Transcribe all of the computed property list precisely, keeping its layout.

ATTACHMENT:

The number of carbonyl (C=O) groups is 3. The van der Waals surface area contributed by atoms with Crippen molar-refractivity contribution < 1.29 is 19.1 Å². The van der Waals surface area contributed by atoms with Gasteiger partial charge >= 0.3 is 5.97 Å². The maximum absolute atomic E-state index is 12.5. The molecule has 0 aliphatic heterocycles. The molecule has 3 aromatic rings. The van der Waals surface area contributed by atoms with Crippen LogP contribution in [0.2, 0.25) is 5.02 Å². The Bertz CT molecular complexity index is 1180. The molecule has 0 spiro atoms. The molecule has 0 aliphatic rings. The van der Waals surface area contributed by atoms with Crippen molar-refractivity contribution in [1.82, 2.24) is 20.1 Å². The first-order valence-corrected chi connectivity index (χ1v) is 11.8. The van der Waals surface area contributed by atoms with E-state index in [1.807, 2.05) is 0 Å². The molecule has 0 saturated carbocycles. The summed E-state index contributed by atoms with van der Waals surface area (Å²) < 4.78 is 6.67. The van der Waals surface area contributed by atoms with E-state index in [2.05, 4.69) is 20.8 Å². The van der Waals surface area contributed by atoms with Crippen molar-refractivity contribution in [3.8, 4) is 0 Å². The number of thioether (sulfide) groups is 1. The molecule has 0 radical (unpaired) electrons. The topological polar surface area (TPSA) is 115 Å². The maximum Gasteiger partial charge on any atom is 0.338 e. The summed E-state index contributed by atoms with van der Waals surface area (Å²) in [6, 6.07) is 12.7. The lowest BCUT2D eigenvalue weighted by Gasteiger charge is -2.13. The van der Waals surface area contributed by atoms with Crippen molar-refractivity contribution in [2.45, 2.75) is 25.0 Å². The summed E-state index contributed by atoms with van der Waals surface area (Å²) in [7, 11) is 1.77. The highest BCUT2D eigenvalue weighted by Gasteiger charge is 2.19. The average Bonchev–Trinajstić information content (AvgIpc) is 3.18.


The number of carbonyl (C=O) groups is 3. The van der Waals surface area contributed by atoms with Crippen molar-refractivity contribution < 1.29 is 19.1 Å². The van der Waals surface area contributed by atoms with Gasteiger partial charge >= 0.3 is 5.97 Å². The maximum absolute atomic E-state index is 12.5. The molecule has 0 aliphatic heterocycles. The molecule has 3 aromatic rings. The van der Waals surface area contributed by atoms with Crippen LogP contribution in [0.2, 0.25) is 5.02 Å². The Bertz CT molecular complexity index is 1180. The molecule has 0 spiro atoms. The molecule has 0 aliphatic rings. The van der Waals surface area contributed by atoms with Crippen molar-refractivity contribution in [1.82, 2.24) is 20.1 Å². The first-order valence-corrected chi connectivity index (χ1v) is 11.8. The van der Waals surface area contributed by atoms with E-state index in [1.807, 2.05) is 0 Å². The molecule has 0 saturated carbocycles. The summed E-state index contributed by atoms with van der Waals surface area (Å²) < 4.78 is 6.67. The van der Waals surface area contributed by atoms with E-state index in [2.05, 4.69) is 20.8 Å². The van der Waals surface area contributed by atoms with Crippen molar-refractivity contribution in [3.8, 4) is 0 Å². The number of thioether (sulfide) groups is 1. The molecule has 0 radical (unpaired) electrons. The topological polar surface area (TPSA) is 115 Å². The maximum Gasteiger partial charge on any atom is 0.338 e. The summed E-state index contributed by atoms with van der Waals surface area (Å²) in [6, 6.07) is 12.7. The lowest BCUT2D eigenvalue weighted by Gasteiger charge is -2.13. The van der Waals surface area contributed by atoms with Crippen molar-refractivity contribution in [2.45, 2.75) is 25.0 Å². The summed E-state index contributed by atoms with van der Waals surface area (Å²) in [7, 11) is 1.77. The highest BCUT2D eigenvalue weighted by Gasteiger charge is 2.19. The average Bonchev–Trinajstić information content (AvgIpc) is 3.18.